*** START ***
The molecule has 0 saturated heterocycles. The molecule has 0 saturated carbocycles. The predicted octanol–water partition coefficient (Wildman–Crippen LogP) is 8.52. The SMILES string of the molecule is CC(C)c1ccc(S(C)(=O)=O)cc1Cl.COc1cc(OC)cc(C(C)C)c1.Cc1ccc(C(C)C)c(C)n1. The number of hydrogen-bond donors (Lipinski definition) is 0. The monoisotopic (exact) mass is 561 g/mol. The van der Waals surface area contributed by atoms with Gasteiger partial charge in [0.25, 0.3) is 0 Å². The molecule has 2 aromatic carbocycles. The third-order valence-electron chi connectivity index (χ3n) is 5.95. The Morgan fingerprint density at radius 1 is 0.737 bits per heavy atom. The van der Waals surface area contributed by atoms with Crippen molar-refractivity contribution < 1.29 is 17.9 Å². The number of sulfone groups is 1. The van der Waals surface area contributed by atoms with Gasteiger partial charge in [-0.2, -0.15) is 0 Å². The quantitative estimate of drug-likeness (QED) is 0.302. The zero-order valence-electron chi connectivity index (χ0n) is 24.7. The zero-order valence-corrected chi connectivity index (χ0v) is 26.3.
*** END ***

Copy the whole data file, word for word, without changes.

The molecule has 0 saturated heterocycles. The molecule has 0 saturated carbocycles. The predicted octanol–water partition coefficient (Wildman–Crippen LogP) is 8.52. The SMILES string of the molecule is CC(C)c1ccc(S(C)(=O)=O)cc1Cl.COc1cc(OC)cc(C(C)C)c1.Cc1ccc(C(C)C)c(C)n1. The number of hydrogen-bond donors (Lipinski definition) is 0. The monoisotopic (exact) mass is 561 g/mol. The van der Waals surface area contributed by atoms with Gasteiger partial charge in [0.25, 0.3) is 0 Å². The molecule has 2 aromatic carbocycles. The third-order valence-electron chi connectivity index (χ3n) is 5.95. The Morgan fingerprint density at radius 1 is 0.737 bits per heavy atom. The van der Waals surface area contributed by atoms with Crippen molar-refractivity contribution < 1.29 is 17.9 Å². The number of sulfone groups is 1. The van der Waals surface area contributed by atoms with Gasteiger partial charge in [-0.2, -0.15) is 0 Å². The quantitative estimate of drug-likeness (QED) is 0.302. The zero-order valence-electron chi connectivity index (χ0n) is 24.7. The zero-order valence-corrected chi connectivity index (χ0v) is 26.3.